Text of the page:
Most Important Differences Between the Wet and Dry Clutch
If you’re buying a new car — or a motorcycle — then you might see words like “wet clutch” and “dry clutch” when it’s talking about the transmission. What does this mean? Is the wet clutch under water? Is the dry clutch not lubricated at all? It can be confusing when you don’t have the appropriate know-how.
In today’s blog, we’ll be discussing what the actual difference is between a wet and dry clutch. Let’s start with the basics:
What is a Clutch?
Most of us in the UK are familiar with clutches since we are still, by and large, a nation of manual transmission drivers, though that picture is quickly changing as we start to transition more toward electric cars. In any event, a clutch is a mechanical device that links the engine and your transmission. It separates the engine from the transmission system, which allows the driver to change gears smoothly and without causing awful grinding noises.
In a manual transmission car, as you know, the clutch is the left-hand pedal in your typical set of three pedals in the vehicle’s footwell on the driver’s side. For an automatic car, the clutch is still there but operates without driver input. Automatic transmissions use either a torque converter or a CVT-style variable transmission that shifts gears automatically.
What is a Wet Clutch?
Wet clutches work on a multi-plate design when used in cars and make use of an oil supply to keep the moving parts both lubricated and cooled. This kind of clutch is favoured on vehicles that generate high levels of torque where only the presence of a liquid coolant can prevent potentially catastrophic rises in temperature.
It is therefore quite standard to use a wet clutch in any vehicle that outputs more than 250lb-ft of torque. If not, then the excess heat would possibly cause a lot of additional wear and tear to the transmission.
What is a Dry Clutch?
Unlike the wet clutch which gets its liquid bath, the dry clutch operates using friction. It is made using a single-plate design, and the lack of lubrication, some argue, makes them more dependable for efficiency because the presence of liquid in a wet clutch can create losses in power from the drivetrain. Not only does the liquid create a parasitic loss in itself, but it also has to be supplied via a pump, which needs power.
What are the Pros and Cons of a Wet Clutch?
The first pro for wet clutches is their lifespan. The presence of lubrication helps to keep the moving parts from prematurely wearing down. The reduced friction that comes from lubrication doesn’t overly diminish power, but better secures the mechanics of the drivetrain from harm.
Another advantage is that wet clutches can be used for high-torque engines. With many engines now much more powerful than they were years ago, and demand for more powerful engines and high-torque engines increasing, wet clutches are there to deal with the higher temperatures that come with the additional torque.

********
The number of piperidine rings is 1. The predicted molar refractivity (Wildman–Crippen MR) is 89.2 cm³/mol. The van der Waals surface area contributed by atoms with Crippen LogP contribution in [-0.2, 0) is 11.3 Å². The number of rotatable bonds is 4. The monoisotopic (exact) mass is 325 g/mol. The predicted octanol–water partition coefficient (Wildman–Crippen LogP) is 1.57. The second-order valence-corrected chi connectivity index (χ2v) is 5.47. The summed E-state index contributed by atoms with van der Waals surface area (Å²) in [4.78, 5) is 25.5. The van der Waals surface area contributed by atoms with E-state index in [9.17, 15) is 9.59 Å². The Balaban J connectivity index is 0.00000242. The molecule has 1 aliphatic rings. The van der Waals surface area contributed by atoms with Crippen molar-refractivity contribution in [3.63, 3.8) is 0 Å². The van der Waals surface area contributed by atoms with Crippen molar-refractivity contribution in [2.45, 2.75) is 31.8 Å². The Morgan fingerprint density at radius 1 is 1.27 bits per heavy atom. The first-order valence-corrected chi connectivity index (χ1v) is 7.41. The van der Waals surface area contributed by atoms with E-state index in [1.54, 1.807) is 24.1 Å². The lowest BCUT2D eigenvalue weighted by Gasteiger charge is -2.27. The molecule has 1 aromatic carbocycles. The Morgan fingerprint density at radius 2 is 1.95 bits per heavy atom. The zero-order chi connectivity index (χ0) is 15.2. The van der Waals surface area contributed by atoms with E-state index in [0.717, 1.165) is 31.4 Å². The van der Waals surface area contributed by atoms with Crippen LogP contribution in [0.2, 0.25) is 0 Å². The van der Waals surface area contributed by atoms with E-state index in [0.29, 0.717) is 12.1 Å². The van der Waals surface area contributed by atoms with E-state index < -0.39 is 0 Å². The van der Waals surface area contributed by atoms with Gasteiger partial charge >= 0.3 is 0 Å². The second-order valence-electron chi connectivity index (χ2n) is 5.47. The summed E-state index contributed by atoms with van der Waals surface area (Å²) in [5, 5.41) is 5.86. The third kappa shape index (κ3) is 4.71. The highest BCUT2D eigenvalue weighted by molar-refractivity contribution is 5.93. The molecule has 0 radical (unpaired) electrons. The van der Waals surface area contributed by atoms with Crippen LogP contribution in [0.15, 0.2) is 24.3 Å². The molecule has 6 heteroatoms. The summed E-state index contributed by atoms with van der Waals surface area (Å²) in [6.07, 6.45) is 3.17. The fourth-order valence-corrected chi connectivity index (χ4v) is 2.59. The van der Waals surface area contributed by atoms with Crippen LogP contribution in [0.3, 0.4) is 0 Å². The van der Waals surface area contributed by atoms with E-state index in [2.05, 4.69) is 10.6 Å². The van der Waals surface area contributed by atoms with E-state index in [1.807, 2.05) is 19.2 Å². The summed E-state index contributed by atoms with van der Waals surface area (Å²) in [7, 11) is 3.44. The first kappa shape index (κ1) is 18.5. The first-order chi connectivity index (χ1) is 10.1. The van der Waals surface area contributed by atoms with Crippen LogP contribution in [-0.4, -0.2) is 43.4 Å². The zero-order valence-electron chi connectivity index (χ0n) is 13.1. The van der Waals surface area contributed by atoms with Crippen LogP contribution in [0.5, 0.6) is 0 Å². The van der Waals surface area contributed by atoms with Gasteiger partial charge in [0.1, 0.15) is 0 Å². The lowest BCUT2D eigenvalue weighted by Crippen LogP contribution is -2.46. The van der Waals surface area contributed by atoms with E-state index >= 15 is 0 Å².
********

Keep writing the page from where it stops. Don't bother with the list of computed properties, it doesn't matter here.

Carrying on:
Wet clutches use multi-plate design to maintain high levels of friction. Though there is some diminishing effect of the lubricant when it comes to friction and power, the multi-plate design of the wet clutch is designed to compensate for that, providing a wider friction zone overall.
The multi-plate design is complex, making maintenance more complex. The inevitable result of having more moving parts is that there is more to look after and more to possibly repair when things go wrong.
The lubrication using oil just means oil gets contaminated faster. Needing additional oil in your clutch means there is more dust and other contaminants getting into the oil, which ultimately means your oil wears out faster.
Lubricant does create resistance which can create small power loss. There is some compensation from the multi-plate design, but overall power output is lower than a dry clutch.
What are the Pros and Cons of a Dry Clutch?
The first advantage comes in transmission efficiency. Without the lubricant in place, the overall transmission efficiency in a dry clutch is much greater. It minimises any power loss because the clutch plate and drive shaft have direct contact.
On a motorcycle, a dry clutch can be cooled by the air. On motorcycles, because the dry clutch has its clutch plate outside the engine casing, it can be easily air cooled without any need for additional coolant.
Their single-plate design and lack of lubrication make them simpler. Their simpler construction makes them easier to manage in terms of repairs and maintenance, but there are downsides to this, too.
No oil needed on the clutch means your oil can be cleaner, longer. If oil is not needed to lubricate the clutch, then the clutch operation won’t be able to get the oil dirty and contaminated. One less way for your oil to get contaminated is good news.
First, they only work well in low-torque vehicles. If the vehicle has fewer than 250lb-ft of torque, then the dry clutch is a viable option. For anything above that number, however, then it just creates more problems.
Second, they wear out faster. One of the benefits of lubrication is that it keeps the moving parts from wearing away too fast. A dry clutch will inevitably cost more in maintenance because it will wear down faster and potentially have more issues.
Third, a dry clutch is often noisier.The friction created in dry clutches makes them louder when things go wrong. That can be a negative aspect, especially when riding on a motorcycle where all sound is in the open air.
Conclusion: Wet, Dry, What’s the Difference?
Ultimately, the type of clutch that is used in your vehicle, be it a car or a motorcycle, is mostly determined by the OEM. For you, it’s still advantageous to know about the different types and what it says about the car. For example, if you’re looking at a vehicle with a wet clutch, then you know that it likely has a higher torque rating. That’s useful knowledge, any day of the week.